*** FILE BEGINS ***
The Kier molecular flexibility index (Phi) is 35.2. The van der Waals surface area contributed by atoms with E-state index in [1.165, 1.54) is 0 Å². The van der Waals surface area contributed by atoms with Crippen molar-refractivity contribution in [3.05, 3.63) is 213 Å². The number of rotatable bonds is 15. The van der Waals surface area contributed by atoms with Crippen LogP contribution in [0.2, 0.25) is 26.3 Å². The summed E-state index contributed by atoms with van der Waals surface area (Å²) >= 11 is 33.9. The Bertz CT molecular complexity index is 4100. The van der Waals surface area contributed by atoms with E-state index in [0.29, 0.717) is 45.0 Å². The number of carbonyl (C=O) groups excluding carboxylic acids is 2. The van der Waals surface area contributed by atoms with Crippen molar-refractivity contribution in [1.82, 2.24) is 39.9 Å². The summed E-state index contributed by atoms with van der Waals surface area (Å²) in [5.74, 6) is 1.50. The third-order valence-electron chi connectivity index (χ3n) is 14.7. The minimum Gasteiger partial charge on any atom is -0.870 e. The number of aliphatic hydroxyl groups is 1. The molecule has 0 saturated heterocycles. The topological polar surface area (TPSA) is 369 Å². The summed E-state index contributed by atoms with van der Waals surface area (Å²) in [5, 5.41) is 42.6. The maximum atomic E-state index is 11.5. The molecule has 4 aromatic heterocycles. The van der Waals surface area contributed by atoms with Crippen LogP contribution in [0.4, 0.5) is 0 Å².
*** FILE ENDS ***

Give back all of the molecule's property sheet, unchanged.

The Kier molecular flexibility index (Phi) is 35.2. The van der Waals surface area contributed by atoms with E-state index in [1.165, 1.54) is 0 Å². The van der Waals surface area contributed by atoms with Crippen molar-refractivity contribution in [3.05, 3.63) is 213 Å². The number of rotatable bonds is 15. The van der Waals surface area contributed by atoms with Crippen LogP contribution in [0.2, 0.25) is 26.3 Å². The summed E-state index contributed by atoms with van der Waals surface area (Å²) >= 11 is 33.9. The Bertz CT molecular complexity index is 4100. The van der Waals surface area contributed by atoms with E-state index in [0.29, 0.717) is 45.0 Å². The number of carbonyl (C=O) groups excluding carboxylic acids is 2. The van der Waals surface area contributed by atoms with Crippen molar-refractivity contribution in [1.82, 2.24) is 39.9 Å². The summed E-state index contributed by atoms with van der Waals surface area (Å²) in [5.74, 6) is 1.50. The third-order valence-electron chi connectivity index (χ3n) is 14.7. The minimum Gasteiger partial charge on any atom is -0.870 e. The number of aliphatic hydroxyl groups is 1. The molecule has 0 saturated heterocycles. The topological polar surface area (TPSA) is 369 Å². The summed E-state index contributed by atoms with van der Waals surface area (Å²) in [5, 5.41) is 42.6. The maximum atomic E-state index is 11.5. The molecule has 4 aromatic heterocycles. The van der Waals surface area contributed by atoms with Crippen LogP contribution in [0.4, 0.5) is 0 Å².